Companies Like Rosetta Stone (NYSE:RST) Can Afford To Invest In Growth

We can readily understand why investors are attracted to unprofitable companies. For example, biotech and mining exploration companies often lose money for years before finding success with a new treatment or mineral discovery. But while history lauds those rare successes, those that fail are often forgotten; who remembers Pets.com?

So should Rosetta Stone (NYSE:RST) shareholders be worried about its cash burn? For the purpose of this article, we’ll define cash burn as the amount of cash the company is spending each year to fund its growth (also called its negative free cash flow). The first step is to compare its cash burn with its cash reserves, to give us its ‘cash runway’.

View our latest analysis for Rosetta Stone

How Long Is Rosetta Stone’s Cash Runway?

A company’s cash runway is the amount of time it would take to burn through its cash reserves at its current cash burn rate. As at September 2019, Rosetta Stone had cash of US$36m and no debt. Importantly, its cash burn was US$545k over the trailing twelve months. So it had a very long cash runway of many years from September 2019. Even though this is but one measure of the company’s cash burn, the thought of such a long cash runway warms our bellies in a comforting way. The image below shows how its cash balance has been changing over the last few years.

NYSE:RST Historical Debt, January 8th 2020
NYSE:RST Historical Debt, January 8th 2020

How Well Is Rosetta Stone Growing?

Rosetta Stone managed to reduce its cash burn by 94% over the last twelve months, which is extremely promising, when it comes to considering its need for cash. And it could also show revenue growth of 3.9% in the same period. It seems to be growing nicely. Clearly, however, the crucial factor is whether the company will grow its business going forward. For that reason, it makes a lot of sense to take a look at our analyst forecasts for the company.

How Easily Can Rosetta Stone Raise Cash?

We are certainly impressed with the progress Rosetta Stone has made over the last year, but it is also worth considering how costly it would be if it wanted to raise more cash to fund faster growth. Generally speaking, a listed business can raise new cash through issuing shares or taking on debt. One of the main advantages held by publicly listed companies is that they can sell shares to investors to raise cash to fund growth. By looking at a company’s cash burn relative to its market capitalisation, we gain insight on how much shareholders would be diluted if the company needed to raise enough cash to cover another year’s cash burn.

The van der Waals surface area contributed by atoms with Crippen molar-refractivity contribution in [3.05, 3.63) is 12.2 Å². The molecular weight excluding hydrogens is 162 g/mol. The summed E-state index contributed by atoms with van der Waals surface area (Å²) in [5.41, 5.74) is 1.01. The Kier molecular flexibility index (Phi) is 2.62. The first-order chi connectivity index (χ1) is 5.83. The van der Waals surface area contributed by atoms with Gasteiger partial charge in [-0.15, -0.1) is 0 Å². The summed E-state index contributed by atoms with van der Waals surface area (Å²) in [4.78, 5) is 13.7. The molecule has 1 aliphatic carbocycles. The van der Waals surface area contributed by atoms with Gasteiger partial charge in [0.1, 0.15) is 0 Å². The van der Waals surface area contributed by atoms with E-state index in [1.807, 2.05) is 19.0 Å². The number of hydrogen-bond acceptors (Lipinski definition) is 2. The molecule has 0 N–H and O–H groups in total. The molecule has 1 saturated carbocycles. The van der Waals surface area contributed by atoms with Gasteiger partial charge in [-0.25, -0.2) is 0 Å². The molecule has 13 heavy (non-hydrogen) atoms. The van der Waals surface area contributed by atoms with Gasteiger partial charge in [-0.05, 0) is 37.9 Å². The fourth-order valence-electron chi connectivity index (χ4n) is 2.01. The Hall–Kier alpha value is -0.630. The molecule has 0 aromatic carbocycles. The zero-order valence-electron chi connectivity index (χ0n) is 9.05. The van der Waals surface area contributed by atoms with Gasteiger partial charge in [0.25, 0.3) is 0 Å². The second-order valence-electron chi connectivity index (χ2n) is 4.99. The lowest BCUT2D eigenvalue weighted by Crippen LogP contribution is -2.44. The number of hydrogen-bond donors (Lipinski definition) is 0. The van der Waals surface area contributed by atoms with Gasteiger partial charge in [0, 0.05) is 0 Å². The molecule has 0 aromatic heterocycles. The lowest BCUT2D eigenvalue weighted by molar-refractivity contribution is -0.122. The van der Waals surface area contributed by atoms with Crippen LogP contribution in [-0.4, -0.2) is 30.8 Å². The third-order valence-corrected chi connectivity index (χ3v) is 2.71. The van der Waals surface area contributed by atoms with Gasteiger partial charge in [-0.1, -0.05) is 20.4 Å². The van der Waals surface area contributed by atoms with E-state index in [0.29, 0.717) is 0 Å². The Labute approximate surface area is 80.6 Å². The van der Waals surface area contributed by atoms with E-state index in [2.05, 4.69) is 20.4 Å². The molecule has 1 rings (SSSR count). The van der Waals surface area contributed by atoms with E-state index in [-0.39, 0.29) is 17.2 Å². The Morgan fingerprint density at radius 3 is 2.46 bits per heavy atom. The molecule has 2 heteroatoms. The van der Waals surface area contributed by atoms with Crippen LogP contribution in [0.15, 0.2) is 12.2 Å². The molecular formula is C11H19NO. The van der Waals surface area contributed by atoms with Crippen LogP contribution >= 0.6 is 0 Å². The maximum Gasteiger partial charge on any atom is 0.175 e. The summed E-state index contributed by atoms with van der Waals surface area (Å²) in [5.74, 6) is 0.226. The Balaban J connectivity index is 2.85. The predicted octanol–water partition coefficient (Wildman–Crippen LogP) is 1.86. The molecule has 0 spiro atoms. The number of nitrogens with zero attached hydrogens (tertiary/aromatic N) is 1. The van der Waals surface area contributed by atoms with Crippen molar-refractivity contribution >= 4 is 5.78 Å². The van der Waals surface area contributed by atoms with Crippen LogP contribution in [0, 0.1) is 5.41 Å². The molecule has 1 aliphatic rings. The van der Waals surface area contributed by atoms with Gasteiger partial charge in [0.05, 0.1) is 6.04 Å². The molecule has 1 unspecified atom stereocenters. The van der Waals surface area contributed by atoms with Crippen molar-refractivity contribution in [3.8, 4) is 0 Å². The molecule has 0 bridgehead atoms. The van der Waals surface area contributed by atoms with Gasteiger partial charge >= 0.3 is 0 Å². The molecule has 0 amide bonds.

Since it has a market capitalisation of US$459m, Rosetta Stone’s US$545k in cash burn equates to about 0.1% of its market value. So it could almost certainly just borrow a little to fund another year’s growth, or else easily raise the cash by issuing a few shares.

So, Should We Worry About Rosetta Stone’s Cash Burn?

It may already be apparent to you that we’re relatively comfortable with the way Rosetta Stone is burning through its cash. For example, we think its cash burn reduction suggests that the company is on a good path. On this analysis its revenue growth was its weakest feature, but we are not concerned about it. After considering a range of factors in this article, we’re pretty relaxed about its cash burn, since the company seems to be in a good position to continue to fund its growth. While it’s important to consider hard data like the metrics discussed above, many investors would also be interested to note that Rosetta Stone insiders have been trading shares in the company. Click here to find out if they have been buying or selling.

Of course, you might find a fantastic investment by looking elsewhere. So take a peek at this free list of companies insiders are buying, and this list of stocks growth stocks (according to analyst forecasts)

If you spot an error that warrants correction, please contact the editor at editorial-team@simplywallst.com. This article by Simply Wall St is general in nature. It does not constitute a recommendation to buy or sell any stock, and does not take account of your objectives, or your financial situation. Simply Wall St has no position in the stocks mentioned.

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